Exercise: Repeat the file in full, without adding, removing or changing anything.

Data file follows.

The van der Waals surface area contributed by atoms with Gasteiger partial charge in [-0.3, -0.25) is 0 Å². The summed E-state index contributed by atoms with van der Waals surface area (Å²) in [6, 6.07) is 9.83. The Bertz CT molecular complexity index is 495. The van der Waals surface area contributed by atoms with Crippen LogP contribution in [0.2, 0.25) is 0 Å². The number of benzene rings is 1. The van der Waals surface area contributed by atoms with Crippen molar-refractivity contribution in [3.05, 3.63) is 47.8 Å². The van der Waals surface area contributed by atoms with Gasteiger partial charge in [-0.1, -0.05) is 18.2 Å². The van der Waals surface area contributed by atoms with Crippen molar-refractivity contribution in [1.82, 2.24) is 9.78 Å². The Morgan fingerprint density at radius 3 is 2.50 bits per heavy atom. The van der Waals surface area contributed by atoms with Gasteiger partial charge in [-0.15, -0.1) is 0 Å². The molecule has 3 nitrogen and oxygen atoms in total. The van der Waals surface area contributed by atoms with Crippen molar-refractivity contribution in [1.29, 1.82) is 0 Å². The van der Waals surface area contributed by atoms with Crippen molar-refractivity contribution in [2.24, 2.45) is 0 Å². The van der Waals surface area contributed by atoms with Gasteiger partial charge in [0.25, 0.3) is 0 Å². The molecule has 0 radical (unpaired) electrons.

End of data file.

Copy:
The van der Waals surface area contributed by atoms with Gasteiger partial charge in [-0.3, -0.25) is 0 Å². The summed E-state index contributed by atoms with van der Waals surface area (Å²) in [6, 6.07) is 9.83. The Bertz CT molecular complexity index is 495. The van der Waals surface area contributed by atoms with Crippen LogP contribution in [0.2, 0.25) is 0 Å². The number of benzene rings is 1. The van der Waals surface area contributed by atoms with Crippen molar-refractivity contribution in [3.05, 3.63) is 47.8 Å². The van der Waals surface area contributed by atoms with Gasteiger partial charge in [-0.1, -0.05) is 18.2 Å². The van der Waals surface area contributed by atoms with Crippen molar-refractivity contribution in [1.82, 2.24) is 9.78 Å². The Morgan fingerprint density at radius 3 is 2.50 bits per heavy atom. The van der Waals surface area contributed by atoms with Gasteiger partial charge in [-0.15, -0.1) is 0 Å². The molecule has 3 nitrogen and oxygen atoms in total. The van der Waals surface area contributed by atoms with Crippen molar-refractivity contribution in [1.29, 1.82) is 0 Å². The van der Waals surface area contributed by atoms with Crippen molar-refractivity contribution in [2.24, 2.45) is 0 Å². The van der Waals surface area contributed by atoms with Gasteiger partial charge in [0.25, 0.3) is 0 Å². The molecule has 0 radical (unpaired) electrons.